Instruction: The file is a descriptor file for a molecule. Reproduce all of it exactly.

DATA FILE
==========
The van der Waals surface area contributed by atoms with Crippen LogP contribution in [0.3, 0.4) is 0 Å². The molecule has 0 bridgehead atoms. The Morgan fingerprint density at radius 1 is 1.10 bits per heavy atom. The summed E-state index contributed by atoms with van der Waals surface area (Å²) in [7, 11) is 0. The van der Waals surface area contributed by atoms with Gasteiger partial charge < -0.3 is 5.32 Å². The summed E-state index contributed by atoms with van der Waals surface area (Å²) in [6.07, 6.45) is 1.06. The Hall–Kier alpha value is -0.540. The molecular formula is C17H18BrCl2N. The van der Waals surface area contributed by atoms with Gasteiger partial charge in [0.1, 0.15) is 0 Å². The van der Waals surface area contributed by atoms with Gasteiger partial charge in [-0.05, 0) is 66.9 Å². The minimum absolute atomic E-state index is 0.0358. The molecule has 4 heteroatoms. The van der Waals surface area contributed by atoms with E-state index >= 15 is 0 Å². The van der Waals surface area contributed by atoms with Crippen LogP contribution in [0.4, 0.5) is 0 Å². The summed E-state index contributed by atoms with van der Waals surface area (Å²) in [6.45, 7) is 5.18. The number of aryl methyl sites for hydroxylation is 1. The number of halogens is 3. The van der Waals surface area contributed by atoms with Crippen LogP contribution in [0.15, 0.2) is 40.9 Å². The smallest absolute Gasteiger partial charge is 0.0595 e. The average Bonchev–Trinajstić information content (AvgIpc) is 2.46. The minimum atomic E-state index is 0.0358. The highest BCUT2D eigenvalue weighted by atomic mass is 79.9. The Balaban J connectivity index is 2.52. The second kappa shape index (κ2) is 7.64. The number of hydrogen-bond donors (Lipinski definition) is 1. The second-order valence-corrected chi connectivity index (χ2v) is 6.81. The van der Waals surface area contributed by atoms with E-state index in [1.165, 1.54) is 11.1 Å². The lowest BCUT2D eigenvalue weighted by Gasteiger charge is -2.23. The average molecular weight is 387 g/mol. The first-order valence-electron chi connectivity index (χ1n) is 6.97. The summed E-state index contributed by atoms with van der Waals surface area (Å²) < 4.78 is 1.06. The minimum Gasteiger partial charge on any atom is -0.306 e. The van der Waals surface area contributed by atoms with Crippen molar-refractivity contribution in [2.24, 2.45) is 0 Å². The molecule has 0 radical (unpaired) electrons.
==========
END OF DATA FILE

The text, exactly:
The van der Waals surface area contributed by atoms with Crippen LogP contribution in [0.3, 0.4) is 0 Å². The molecule has 0 bridgehead atoms. The Morgan fingerprint density at radius 1 is 1.10 bits per heavy atom. The summed E-state index contributed by atoms with van der Waals surface area (Å²) in [7, 11) is 0. The van der Waals surface area contributed by atoms with Gasteiger partial charge < -0.3 is 5.32 Å². The summed E-state index contributed by atoms with van der Waals surface area (Å²) in [6.07, 6.45) is 1.06. The Hall–Kier alpha value is -0.540. The molecular formula is C17H18BrCl2N. The van der Waals surface area contributed by atoms with Gasteiger partial charge in [0.1, 0.15) is 0 Å². The van der Waals surface area contributed by atoms with Gasteiger partial charge in [-0.05, 0) is 66.9 Å². The minimum absolute atomic E-state index is 0.0358. The molecule has 4 heteroatoms. The van der Waals surface area contributed by atoms with E-state index >= 15 is 0 Å². The van der Waals surface area contributed by atoms with Crippen LogP contribution in [0.4, 0.5) is 0 Å². The summed E-state index contributed by atoms with van der Waals surface area (Å²) in [6.45, 7) is 5.18. The number of aryl methyl sites for hydroxylation is 1. The number of halogens is 3. The van der Waals surface area contributed by atoms with Crippen LogP contribution in [0.15, 0.2) is 40.9 Å². The smallest absolute Gasteiger partial charge is 0.0595 e. The average Bonchev–Trinajstić information content (AvgIpc) is 2.46. The minimum atomic E-state index is 0.0358. The highest BCUT2D eigenvalue weighted by atomic mass is 79.9. The Balaban J connectivity index is 2.52. The second kappa shape index (κ2) is 7.64. The number of hydrogen-bond donors (Lipinski definition) is 1. The second-order valence-corrected chi connectivity index (χ2v) is 6.81. The van der Waals surface area contributed by atoms with E-state index in [1.165, 1.54) is 11.1 Å². The lowest BCUT2D eigenvalue weighted by Gasteiger charge is -2.23. The average molecular weight is 387 g/mol. The first-order valence-electron chi connectivity index (χ1n) is 6.97. The summed E-state index contributed by atoms with van der Waals surface area (Å²) < 4.78 is 1.06. The minimum Gasteiger partial charge on any atom is -0.306 e. The van der Waals surface area contributed by atoms with Crippen molar-refractivity contribution in [2.24, 2.45) is 0 Å². The molecule has 0 radical (unpaired) electrons.